This snapshot, taken on
18/01/2011
, shows web content acquired for preservation by The National Archives. External links, forms and search may not work in archived websites and contact details are likely to be out of date.
 
 
The UK Government Web Archive does not use cookies but some may be left in your browser from archived websites.

Decide who will do what

The decisions about what to take forward and how to address the gaps must be taken by the full partnership so that they continue to buy into implementation beyond signing off on the strategy.

Who should deliver the strategy?

The delivery of a strategy at this scale depends on a wide range of delivery partners, many of whom will have been involved in its development from the start.

Public authorities and public delivery agencies will almost inevitably be involved, even if only in their regulatory role, rather than development delivery. The public sector might also be involved through various national, sub-national and local funding programmes and initiatives, regular maintenance programmes, or special funding pots for key regeneration, transport, social infrastructure or housing programmes and projects. Public authorities may also be involved as land owners or custodians of essential infrastructure.

The involvement of the private sector in the delivery of a large scale strategy is almost inevitable, either alongside public sector or through formalised private-public sector partnerships and delivery companies. Project partners need to pay a particular attention to the ways of attracting new, private sector investors, developers, businesses and entrepreneurs to the area to invest and/or deliver programmes or projects identified by the strategy.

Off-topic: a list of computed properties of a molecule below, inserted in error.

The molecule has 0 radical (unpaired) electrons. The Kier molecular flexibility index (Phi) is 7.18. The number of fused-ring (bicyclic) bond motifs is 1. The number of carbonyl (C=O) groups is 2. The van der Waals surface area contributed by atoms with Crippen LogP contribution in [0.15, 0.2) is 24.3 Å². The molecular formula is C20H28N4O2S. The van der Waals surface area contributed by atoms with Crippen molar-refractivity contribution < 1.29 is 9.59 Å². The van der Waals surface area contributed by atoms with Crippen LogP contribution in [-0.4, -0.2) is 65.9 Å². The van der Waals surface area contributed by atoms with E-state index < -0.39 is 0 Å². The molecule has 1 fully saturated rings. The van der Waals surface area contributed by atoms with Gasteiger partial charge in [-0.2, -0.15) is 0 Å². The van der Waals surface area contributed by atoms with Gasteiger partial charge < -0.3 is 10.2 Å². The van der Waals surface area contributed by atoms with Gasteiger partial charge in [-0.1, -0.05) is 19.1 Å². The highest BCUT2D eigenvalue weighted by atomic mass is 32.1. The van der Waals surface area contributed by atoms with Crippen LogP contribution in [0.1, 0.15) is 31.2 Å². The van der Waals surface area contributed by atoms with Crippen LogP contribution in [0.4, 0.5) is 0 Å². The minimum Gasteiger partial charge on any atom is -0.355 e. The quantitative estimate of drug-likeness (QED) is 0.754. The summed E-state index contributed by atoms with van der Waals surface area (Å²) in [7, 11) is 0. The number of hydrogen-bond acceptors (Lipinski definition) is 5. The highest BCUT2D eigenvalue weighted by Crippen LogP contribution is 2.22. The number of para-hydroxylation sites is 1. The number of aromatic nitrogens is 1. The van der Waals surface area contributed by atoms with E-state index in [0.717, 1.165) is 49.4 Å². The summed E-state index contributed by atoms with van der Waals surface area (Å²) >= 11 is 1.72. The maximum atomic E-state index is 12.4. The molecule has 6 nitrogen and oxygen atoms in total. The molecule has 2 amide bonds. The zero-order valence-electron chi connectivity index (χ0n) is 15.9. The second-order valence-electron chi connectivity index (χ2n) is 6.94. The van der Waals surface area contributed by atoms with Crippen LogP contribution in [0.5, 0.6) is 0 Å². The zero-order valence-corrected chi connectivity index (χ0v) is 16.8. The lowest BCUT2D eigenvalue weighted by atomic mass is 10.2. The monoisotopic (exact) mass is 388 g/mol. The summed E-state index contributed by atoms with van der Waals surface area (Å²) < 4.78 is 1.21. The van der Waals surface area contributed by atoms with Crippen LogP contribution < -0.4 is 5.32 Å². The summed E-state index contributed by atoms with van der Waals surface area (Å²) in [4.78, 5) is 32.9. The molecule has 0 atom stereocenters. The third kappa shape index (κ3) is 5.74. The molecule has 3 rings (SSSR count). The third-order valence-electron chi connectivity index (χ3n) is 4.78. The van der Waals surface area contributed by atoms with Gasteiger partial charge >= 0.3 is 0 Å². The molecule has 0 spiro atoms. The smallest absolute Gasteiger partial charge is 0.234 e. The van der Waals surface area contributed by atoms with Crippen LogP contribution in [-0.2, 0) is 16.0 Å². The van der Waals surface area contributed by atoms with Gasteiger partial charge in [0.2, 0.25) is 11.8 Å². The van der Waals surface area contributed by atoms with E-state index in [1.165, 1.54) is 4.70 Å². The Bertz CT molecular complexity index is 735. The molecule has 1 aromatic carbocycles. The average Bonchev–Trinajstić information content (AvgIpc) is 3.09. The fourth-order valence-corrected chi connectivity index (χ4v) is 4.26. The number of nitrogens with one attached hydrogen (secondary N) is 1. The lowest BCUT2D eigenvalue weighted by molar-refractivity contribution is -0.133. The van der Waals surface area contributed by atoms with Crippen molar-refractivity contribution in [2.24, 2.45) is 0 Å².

Finally, some elements of the strategy may be delivered by ‘third parties’ - informal groups and networks, opinion leaders, ambassadors and other perhaps less obvious and visible, but nevertheless important delivery partners.

Delivering a large scale strategy will often require a new delivery agency or company that combines the funding, powers and capabilities of the various public and private sector delivery partners. A typical joint delivery agency may include public sector partners such as national, cross-boundary or local authorities or agencies and key private sector players such as developers, infrastructure providers and operators (for example, public transport or utilities companies), land owners and key institutions (e.g. spatial-economic vision for Schiphol region).

Who should oversee delivery?

Implementation of a spatial strategy could be oveseen by the existing project team. To do that the project team will need to be flexible so it can work with a diverse group of delivery partners, with different interests, statutory or spatial remits and powers. The project team’s coordinating and negotiating skills are crucial for this phase of work.

The role of a strong project director is invaluable. She/he must have excellent leadership skills and a diverse expertise base in order to keep the partners together and drive the strategy forward. Project director must continue to inspire the team through this difficult stage of the project and promote the strategy to the existing and potential new delivery partners.

If a joint delivery organisation has been set up, it can effectively take over the role of the project team and oversee the final stages of strategy development (particularly implementation pan), as well as its delivery.

Next step: attract new delivery partners